Natural plants provide an important role in the health of a pond. They provide shade, act as a sediment filter and reduce erosion on shorelines. Natural plants also play a role in the life cycle of fish by providing oxygen, a sheltered nursery area and food to aquatic insects. Plants that grow in water (called aquatic plants) are categorized as emergent, submerged or floating plants.
Emergent plants are also known as marginals. They usually grow along the shoreline of a lake or pond and are rooted in the muddy soil below the water line. The stems of emergent plants are usually rigid and are above the waterline. Other emergent plants, such as lilies, may grow further away from the shoreline but still have roots immersed in the mud with their leaves still afloat on top of the water.
Bog plants are also emergent plants and have minimal light requirements for growth. The University of Illinois Extension reports that some bog plants may only require approximately three hours of sunlight and provide interest for areas with limited sun exposure.
Examples of emergent plants are cattail (Typha), sweet flag (Acorus calamus), canna (canna americanalis), elephant ears (Colocasia esculenta), southern swamp lily (Crinum americanum) swamp hibiscus (Hibiscus moschuetos), water pennywort (Hydrocotyle americana), spider lily (Hymenocallis caroliniana) and Japanese water iris (Iris ensata).
Submerged plants are also known as submersed plants. They have their root system anchored into the soil at the bottom of the pond. The entire plant remains below the surface of the water due to their soft, pliable stems. Submerged plants produce oxygen, reduce algae and provide shelter for fish.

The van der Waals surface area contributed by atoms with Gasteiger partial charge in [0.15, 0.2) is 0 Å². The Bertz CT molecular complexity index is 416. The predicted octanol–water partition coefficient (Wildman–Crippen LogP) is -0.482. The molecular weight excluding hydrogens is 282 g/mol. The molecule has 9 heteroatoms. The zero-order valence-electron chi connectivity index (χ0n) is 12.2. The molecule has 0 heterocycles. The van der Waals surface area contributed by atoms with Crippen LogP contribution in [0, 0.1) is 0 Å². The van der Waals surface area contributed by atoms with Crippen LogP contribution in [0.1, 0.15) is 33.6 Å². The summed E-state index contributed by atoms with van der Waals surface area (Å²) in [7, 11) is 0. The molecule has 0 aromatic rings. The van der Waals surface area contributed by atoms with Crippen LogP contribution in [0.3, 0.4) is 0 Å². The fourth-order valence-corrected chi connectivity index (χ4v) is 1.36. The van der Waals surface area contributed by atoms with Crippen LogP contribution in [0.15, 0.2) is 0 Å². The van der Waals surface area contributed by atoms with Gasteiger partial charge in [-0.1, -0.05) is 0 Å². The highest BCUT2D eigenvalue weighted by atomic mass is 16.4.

Examples of submerged plants include American pondweed (Potamogeton nodosus), coontail (Ceratophyllum demersum), curly-leafed pondweed (Potamogeton crispus), egeria (Egeria densa), fanwort (Cabomba caroliniana), Illinois pondweed (Potamogeton illinoensis), marine naiad or brittle naiad (Najas marina) and sago pondweed (Potamogeton pectinatus).
Floating plants are also known as floaters. They are not rooted in soil and may float freely on the surface of the water with roots that are below the water's surface. These plants are considered to be the ground cover of aquatic plants, according to the University of Illinois Extension. These floaters can be complementary plants for water lilies or other plants that float on the surface. Floaters can become invasive, requiring occasional removal of some plants.
Floating plants include fairy moss (Azolla caroliniana), lesser duckweed (Lemna minor), water poppy (Hydrocleys nymphoides), mosaic plant (Ludwigia sidioides), parrot feather (Myriophyllum aquaticum), water hyacinth (Eichornia crassipes), mosquito fern (Azolla), bladderwort (Utricularia) and water meal (Wolffia).